The recent South Pacific Forum in Tuvalu laid bare the real agenda behind the climate change delusion. Despite handing out $500 million for a climate change and oceans funding package for the Pacific region, Australia was singled out as the pariah for refusing to commit economic suicide. It was accused of bullying its way through negotiations and for turning a blind eye ‘to its closest neighbours’ plea for an end to the coal industry’. However, no one offered to compensate Australia for the economic pain this would inflict.

Rather, a pretentious New Zealand Prime Minister, Jacinda Ardern ignorantly demanded Prime Minister Scott Morrison increase Australia’s action on climate change. She disregarded the reality that New Zealand’s per capita emissions growth rate over the past 27 years has outstripped Australia’s five times. She also ignored the inconvenient truth that Australia’s per capita renewables deployment rate is four to five times faster than the EU, the US, Japan and China.

Of course, no one uttered a critical word to the Chinese delegates whose ‘greenhouse’ gas emissions are growing at the fastest pace in seven years and are more than the US and the European Union combined. Nor did this reality prevent the sanctimonious Chinese from lecturing Australians on the need to ‘earnestly carry out their obligations under the Paris agreement’. Nothing like cloaking economic and political self-interest in moral superiority. But if China genuinely believes there is a climate emergency, then it is incumbent on it and other developing nations to do more than lecture the developed world. They totally dominate global energy use and emissions growth.

Presumably, out of politeness to their hosts, forum delegates also avoided discussing claims that island nations face existential threats from rising sea levels. The latest satellite imaging shows 80 per cent of Pacific Islands, including Tuvalu, are growing or stable. Interestingly, sea levels at Sydney’s Fort Denison have fallen six centimetres since 1914.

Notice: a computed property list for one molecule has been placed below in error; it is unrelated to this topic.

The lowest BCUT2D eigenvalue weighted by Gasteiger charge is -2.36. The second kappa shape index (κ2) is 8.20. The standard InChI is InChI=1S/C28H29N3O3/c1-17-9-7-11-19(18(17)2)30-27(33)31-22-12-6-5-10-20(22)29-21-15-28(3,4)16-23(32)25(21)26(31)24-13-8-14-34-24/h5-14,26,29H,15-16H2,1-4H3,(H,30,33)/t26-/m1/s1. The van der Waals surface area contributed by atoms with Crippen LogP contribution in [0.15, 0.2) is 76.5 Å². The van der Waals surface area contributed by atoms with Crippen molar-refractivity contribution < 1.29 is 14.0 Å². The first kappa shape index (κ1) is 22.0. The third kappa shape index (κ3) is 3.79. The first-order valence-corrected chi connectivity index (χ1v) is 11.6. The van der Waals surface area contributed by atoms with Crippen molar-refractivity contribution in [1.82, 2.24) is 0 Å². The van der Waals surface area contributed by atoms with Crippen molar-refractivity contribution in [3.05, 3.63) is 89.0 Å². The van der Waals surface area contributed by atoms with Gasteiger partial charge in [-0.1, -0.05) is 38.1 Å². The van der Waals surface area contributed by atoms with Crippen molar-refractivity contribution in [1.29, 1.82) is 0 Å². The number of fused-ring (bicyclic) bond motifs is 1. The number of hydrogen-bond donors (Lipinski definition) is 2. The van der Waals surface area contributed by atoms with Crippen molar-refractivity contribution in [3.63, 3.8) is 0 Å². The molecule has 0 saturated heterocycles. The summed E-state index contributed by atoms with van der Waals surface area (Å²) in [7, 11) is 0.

Stripped of the theatre of shoddy science, meteorological hype, cheerleading rent-seekers, alarmist headlines, Extinction Rebellion stunts, climate emergencies and, even spooky Greta Thunberg’s lectures, the stark truth is that climate change is about politics and wealth redistribution, not science.

Timothy Wirth, president of the UN Foundation, confirms this. He consoles himself with, ‘Even if the (climate change) theory is wrong, we will be doing the right thing in terms of economic and environmental policy.’ Well, given the trillions of dollars misallocated for the cause, that’s of little consolation. Dr Ottmar Edenhofer, director of the influential Potsdam Institute, gets it.’One has to free oneself,’ he says, ‘from the illusion that international climate policy is environmental policy. Instead, climate change policy is about how we redistribute de facto the world’s wealth.’ The last word is from UN climate supremo, Christiana Figures, who admits, ‘probably the most difficult task we have ever given ourselves… is to intentionally transform the economic development model’.

Manifestly, the climate establishment has no clothes but, how many leaders will call it out?